Lambton’s health system “holds its breath” to see what happens.

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A Bluewater Health graph mapping the number of people confirmed positive since March 25.

Just one Lambton County person was diagnosed with COVID-19 Wednesday.

Since the outbreak began in the region, there have been at least two people each day test positive for the novel coronavirus – 87 people in total since March 25. Eight people have died. Five people have recovered.

In the last five days, 23 people tested positive, according to Lambton Public Health. That compares with 43 the five days before that as it became clear the worst of the outbreak was at Landmark Village Retirement home. Four residents there died; 16 other residents and staff also tested positive for COVID-19.

“The period we are in, we take a collective deep breath…we take the next week, next week-and-a-half to pause and hold and see what happens in the healthcare system,” says Lambton Medical Officer of Health Dr. Sudit Ranade.

Ranade some of the earliest cases in Lambton were linked to travel before and after March break. Now, he says, public health will be watching to see if the efforts to stay at home and keep two metres away from other people are working.

“Now is the time to wait and see if they will have a meaningful effect over the next few weeks.”

But Ranade says it is early to talk about what all this means. And, there are still test results outstanding.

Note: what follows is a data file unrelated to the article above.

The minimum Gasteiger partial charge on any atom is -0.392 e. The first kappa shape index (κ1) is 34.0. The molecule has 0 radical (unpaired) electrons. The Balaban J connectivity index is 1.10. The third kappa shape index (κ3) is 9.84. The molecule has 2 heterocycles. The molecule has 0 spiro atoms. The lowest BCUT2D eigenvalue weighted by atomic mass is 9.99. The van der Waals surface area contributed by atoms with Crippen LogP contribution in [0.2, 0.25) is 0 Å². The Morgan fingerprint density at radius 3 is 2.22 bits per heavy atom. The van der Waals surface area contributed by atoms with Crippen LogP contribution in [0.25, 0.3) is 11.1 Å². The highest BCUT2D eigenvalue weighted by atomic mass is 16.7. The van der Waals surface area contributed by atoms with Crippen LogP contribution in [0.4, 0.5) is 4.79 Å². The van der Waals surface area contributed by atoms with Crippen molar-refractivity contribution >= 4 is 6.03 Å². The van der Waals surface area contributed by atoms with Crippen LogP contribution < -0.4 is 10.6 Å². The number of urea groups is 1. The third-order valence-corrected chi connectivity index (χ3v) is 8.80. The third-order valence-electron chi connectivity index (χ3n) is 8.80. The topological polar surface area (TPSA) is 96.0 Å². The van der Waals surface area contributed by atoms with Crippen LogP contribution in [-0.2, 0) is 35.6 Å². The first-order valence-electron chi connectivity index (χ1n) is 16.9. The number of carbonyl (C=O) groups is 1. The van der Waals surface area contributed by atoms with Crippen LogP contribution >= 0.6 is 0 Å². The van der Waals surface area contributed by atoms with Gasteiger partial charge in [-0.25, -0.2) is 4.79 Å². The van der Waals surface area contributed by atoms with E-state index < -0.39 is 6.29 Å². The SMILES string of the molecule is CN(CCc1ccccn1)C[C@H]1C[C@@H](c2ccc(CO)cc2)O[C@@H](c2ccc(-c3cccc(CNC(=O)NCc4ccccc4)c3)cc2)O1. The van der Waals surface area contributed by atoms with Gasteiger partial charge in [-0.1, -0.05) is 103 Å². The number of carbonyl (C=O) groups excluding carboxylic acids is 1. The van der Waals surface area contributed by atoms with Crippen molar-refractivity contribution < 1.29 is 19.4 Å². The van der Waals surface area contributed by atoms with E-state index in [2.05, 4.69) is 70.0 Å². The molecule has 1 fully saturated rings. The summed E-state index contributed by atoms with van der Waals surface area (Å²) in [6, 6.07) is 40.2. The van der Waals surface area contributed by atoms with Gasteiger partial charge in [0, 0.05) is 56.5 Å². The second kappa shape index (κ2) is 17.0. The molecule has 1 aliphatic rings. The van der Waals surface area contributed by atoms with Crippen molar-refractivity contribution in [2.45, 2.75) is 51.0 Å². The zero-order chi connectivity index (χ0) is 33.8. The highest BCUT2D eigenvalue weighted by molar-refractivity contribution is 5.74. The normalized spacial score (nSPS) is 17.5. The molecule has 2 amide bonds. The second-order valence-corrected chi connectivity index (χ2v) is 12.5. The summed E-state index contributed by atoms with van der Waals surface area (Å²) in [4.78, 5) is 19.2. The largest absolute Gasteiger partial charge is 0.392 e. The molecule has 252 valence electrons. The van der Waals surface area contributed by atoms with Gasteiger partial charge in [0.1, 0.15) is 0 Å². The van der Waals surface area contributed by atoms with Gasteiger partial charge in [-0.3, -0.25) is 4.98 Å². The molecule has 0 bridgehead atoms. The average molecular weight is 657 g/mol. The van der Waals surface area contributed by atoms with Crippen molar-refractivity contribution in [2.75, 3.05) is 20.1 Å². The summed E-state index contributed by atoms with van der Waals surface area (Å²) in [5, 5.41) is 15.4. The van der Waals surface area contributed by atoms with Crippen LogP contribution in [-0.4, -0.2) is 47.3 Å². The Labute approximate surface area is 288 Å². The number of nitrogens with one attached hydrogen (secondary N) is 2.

Bluewater Health says there are still 26 people in hospital who have confirmed positive and another nine people who are presumed to have COVID-19. And of the 327 tests done at the local assessment centre, officials are still waiting for the results for 67 people.

The lack of testing – was on Premier Doug Ford’s mind Wednesday. He told the head of Public Health Ontario it was time to ramp up testing. The province’s public health units had testing only the people with the most obvious cases – in Lambton for example, the local assessment centre and the hospital have tested 505 cases.

In Petrolia, Joe Agocs, whose wife died of COVID-19 Saturday, believes he also had the virus, but was never tested. Ranade wouldn’t comment directly on Agocs’ case but says when someone who had direct contact with a person who had already tested positive shows symptoms, public health “operates on the presumption they have it.” He adds without a treatment or vaccine, public health would instruct people to do the same thing to people with or without a test – go home and treat the symptoms.

“We are not sure we have enough tests in any given time and we want to use them appropriately,” Ranade says.

Premier Ford acknowledged there were problems with getting supplies for testing early on, but says the province now has enough testing kits and capacity to analyze the swabs that all healthcare professionals in hospitals and long-term care homes should be tested. He also suggested people being admitted to long-term care should be tested before entering – something which has not been happening because of a shortage of tests.

Ford says the province has the capacity to test 13,000 people a day in the coming weeks noting in places like South Korea, aggressive testing helped pinpoint the virus and allowed public health to introduce measures to stop it quicker.

Ranade says in an “ideal situation” there would be more testing so public health officials could understand what was going on – particularly in areas like retirement homes and long-term care.

But he says, whether everyone gets tested or not, the message is still the same, if you feel sick, go home, isolate yourself and treat your symptoms and, if your symptoms get worse, call your family doctor for further advice.